Literary Mama writing about the many faces of motherhood
Writing Prompt Reader Response

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Last month, we invited readers to share responses to a writing prompt inspired by Angie Romines' essay "Mother Mary." We asked readers to tell us about a mother-figure who helped them see a truer version of themselves. Here is Alzala Singleton's response.

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The Mothers Who Made Me

By Alzala Singleton

The dictionary defines a mother as "a female parent"—such a simple explanation of the word with none of the emotional connotations that come with it. My heart defines mother as the woman who birthed me, the woman who raised me, and the woman I am becoming as I grow with my child.

Photo by Literary Mama photo editor, Heather Vrattos

My earliest memories of my mother, the woman who birthed me, are clouded by the ugliness and bitterness of my parents' divorce. I have pictures that show a happier time but no real memories of those snapshots. The more solid memories of my mother come from her sporadic visits on birthdays and the occasional phone call here and there to check in. Visits with my mother were exotic and thrilling but always left me feeling empty and incomplete. I longed for the kind of mother I saw on television, to bond with her over makeup and boys and gossip, to lean on her when my heart broke and my feet soared. It took getting through my twenties to realize my mother was doing the best she could and had never stopped loving me.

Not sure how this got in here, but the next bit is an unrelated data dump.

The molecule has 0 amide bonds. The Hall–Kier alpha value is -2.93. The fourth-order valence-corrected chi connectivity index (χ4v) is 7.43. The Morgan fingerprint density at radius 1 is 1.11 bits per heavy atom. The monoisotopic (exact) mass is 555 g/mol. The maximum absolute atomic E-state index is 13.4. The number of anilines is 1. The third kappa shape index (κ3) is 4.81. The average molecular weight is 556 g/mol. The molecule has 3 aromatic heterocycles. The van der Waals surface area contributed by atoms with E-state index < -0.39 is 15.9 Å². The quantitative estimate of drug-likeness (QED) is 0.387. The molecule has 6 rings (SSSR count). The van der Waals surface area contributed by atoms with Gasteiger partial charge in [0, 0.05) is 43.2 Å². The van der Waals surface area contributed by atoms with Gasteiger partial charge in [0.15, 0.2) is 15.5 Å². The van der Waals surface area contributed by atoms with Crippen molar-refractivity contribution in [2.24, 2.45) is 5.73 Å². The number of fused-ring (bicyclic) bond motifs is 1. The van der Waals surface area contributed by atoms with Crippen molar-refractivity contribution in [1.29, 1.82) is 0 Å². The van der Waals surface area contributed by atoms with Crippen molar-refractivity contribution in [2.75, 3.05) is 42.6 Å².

My earliest memories of my grandmother, the woman who raised me, are filtered through the naive childhood belief that she was just my grandmother. Her day was structured around making sure I was taken care of while she managed and ran the household on a waitress's tips and graveyard hours. She was up every morning to make me breakfast and see me off to school. She was there every afternoon to make sure I did my homework while she cooked dinner for the family. Summers were spent in the garden learning to grow and cook food, taking pride in the dishes I presented at the family table. Grandma saw me through the pitfalls of puberty. I remember asking her how a tampon worked and never looking at paper towel rolls the same way again. I know I appreciated her, but I also remember the fights where I would throw hurtful words at her, insisting she wasn’t my mother and therefore not the boss of me. I imagine I made her cry a few times, but she never let me see that side of her. I failed to realize that everything I longed for with my mother, I had with my grandmother.

As I matured into adulthood, I began to appreciate my mother and grandmother as women with their own histories and realities. They weren't perfect, but they were amazing people in their own right and raised me to be the same. My mother and I have found peace with each other, growing together to guide my daughter. My grandmother resides in my heart, where her words echo daily, reminding me how to love and cherish my family. I am who I am today because of these women. I draw my strength in life from their support and love and know that as I walk down the path of my life, I am not alone.

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Alzala Singleton lives in Los Angeles and spends her days channeling her creative ideas into writing business articles covering merchant processing while dreaming about all the books she'll one day publish. Alzala shares her home with a husband who lovingly tolerates all her wacky ideas, a one-year-old daughter who delights them both on a daily basis, three cats, and a hermit crab.


Susan Bruns Rowe lives in Boise, Idaho, and has a child in college and one in high school. She has an MFA in creative writing from Boise State University and teaches memoir for The Cabin and The Osher Institute for Lifelong Learning. Her writing has appeared in Creative Nonfiction, The American Oxonian, Penny, and the book, Fighting the World’s Fight: Rhodes Scholars in Oxford and Beyond.


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Nice article!
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